The Brooklyn Nets made a money-saving trade on Thursday, shipping Andrei Kirilenko and Jorge Gutierrez to the Sixers for Brandon Davies and cash savings.
Now, the team has announced that they’ve signed three-year veteran Darius Morris.
Morris has played three seasons in the NBA—his first two with the Lakers and last season split between three teams: the Clippers, Sixers and Grizzlies. He has career averages of 3.7 points and 1.5 assists per game. He’s not really an impact player, but he’s probably the best they’d be able to do on the waiver wire looking for some backcourt help.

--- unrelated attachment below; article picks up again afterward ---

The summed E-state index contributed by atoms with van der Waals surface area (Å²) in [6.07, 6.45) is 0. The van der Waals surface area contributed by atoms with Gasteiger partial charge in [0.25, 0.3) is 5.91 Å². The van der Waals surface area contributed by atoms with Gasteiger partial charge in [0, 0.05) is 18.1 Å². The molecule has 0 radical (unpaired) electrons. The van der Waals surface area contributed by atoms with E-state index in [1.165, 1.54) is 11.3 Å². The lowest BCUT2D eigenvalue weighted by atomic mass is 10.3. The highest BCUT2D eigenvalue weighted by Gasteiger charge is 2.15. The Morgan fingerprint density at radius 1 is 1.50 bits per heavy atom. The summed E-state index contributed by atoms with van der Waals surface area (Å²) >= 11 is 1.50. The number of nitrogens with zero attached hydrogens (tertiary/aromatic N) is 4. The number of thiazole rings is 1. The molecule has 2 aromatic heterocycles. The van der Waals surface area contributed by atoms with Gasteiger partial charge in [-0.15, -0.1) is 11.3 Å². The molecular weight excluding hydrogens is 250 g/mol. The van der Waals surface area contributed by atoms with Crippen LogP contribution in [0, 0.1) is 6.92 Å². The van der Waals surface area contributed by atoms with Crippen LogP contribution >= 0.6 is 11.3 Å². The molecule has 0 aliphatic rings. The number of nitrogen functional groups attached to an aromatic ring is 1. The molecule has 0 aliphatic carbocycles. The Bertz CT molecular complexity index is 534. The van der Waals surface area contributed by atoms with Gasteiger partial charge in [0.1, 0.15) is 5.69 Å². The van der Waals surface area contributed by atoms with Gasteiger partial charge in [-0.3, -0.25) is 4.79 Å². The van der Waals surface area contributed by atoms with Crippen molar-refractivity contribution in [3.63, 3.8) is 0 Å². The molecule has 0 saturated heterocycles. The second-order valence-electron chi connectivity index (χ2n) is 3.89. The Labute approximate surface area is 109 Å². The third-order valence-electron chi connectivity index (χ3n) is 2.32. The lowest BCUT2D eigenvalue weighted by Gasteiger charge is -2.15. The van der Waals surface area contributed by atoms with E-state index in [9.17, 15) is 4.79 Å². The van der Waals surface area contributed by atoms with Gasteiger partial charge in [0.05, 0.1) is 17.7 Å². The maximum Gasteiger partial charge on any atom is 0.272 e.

The Nets agreed to trade Andre Andrei Kirilenko to the 76ers yesterday.
Now, the deal is official, and we know all the particulars.
The Philadelphia 76ers today announced they have completed a trade with the Brooklyn Nets in which the Sixers acquire veteran forward Andrei Kirilenko, the Nets second round pick in 2020, guard Jorge Gutierrez and cash considerations in exchange for forward Brandon Davies. Additionally, the Sixers also receive the right to swap Cleveland’s second round pick in 2018 (which Philadelphia acquired during the offseason) with Brooklyn’s own second round pick that year.
In a related move, the Sixers waived Malcom Lee.
This trade will save the Nets $11,550,401 (Kirilenko’s $3,326,235 salary plus $8,224,166 in luxury-tax payments). If the Nets immediately waive Davies, whose salary is fully unguaranteed, they’d save an additional $3,756,413 ($3,165,664 in tax payments plus Davies’ remaining salary for the season of $590,749).